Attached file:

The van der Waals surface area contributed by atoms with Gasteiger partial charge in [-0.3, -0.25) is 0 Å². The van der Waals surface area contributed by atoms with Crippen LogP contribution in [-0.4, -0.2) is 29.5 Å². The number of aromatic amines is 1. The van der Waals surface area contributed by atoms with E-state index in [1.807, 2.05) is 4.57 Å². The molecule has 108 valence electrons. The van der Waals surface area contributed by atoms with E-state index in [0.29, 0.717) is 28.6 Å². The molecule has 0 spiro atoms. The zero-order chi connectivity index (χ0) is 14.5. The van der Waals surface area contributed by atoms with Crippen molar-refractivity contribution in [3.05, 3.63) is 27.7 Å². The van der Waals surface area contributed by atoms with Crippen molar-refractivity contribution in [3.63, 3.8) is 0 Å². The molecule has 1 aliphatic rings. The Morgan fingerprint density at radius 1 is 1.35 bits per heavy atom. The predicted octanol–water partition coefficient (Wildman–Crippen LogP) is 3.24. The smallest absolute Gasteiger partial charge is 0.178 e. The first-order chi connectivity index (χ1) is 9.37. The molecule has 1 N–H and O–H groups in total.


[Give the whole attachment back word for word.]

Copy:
The van der Waals surface area contributed by atoms with Gasteiger partial charge in [-0.3, -0.25) is 0 Å². The van der Waals surface area contributed by atoms with Crippen LogP contribution in [-0.4, -0.2) is 29.5 Å². The number of aromatic amines is 1. The van der Waals surface area contributed by atoms with E-state index in [1.807, 2.05) is 4.57 Å². The molecule has 108 valence electrons. The van der Waals surface area contributed by atoms with E-state index in [0.29, 0.717) is 28.6 Å². The molecule has 0 spiro atoms. The zero-order chi connectivity index (χ0) is 14.5. The van der Waals surface area contributed by atoms with Crippen molar-refractivity contribution in [3.05, 3.63) is 27.7 Å². The van der Waals surface area contributed by atoms with Crippen molar-refractivity contribution in [3.63, 3.8) is 0 Å². The molecule has 1 aliphatic rings. The Morgan fingerprint density at radius 1 is 1.35 bits per heavy atom. The predicted octanol–water partition coefficient (Wildman–Crippen LogP) is 3.24. The smallest absolute Gasteiger partial charge is 0.178 e. The first-order chi connectivity index (χ1) is 9.37. The molecule has 1 N–H and O–H groups in total.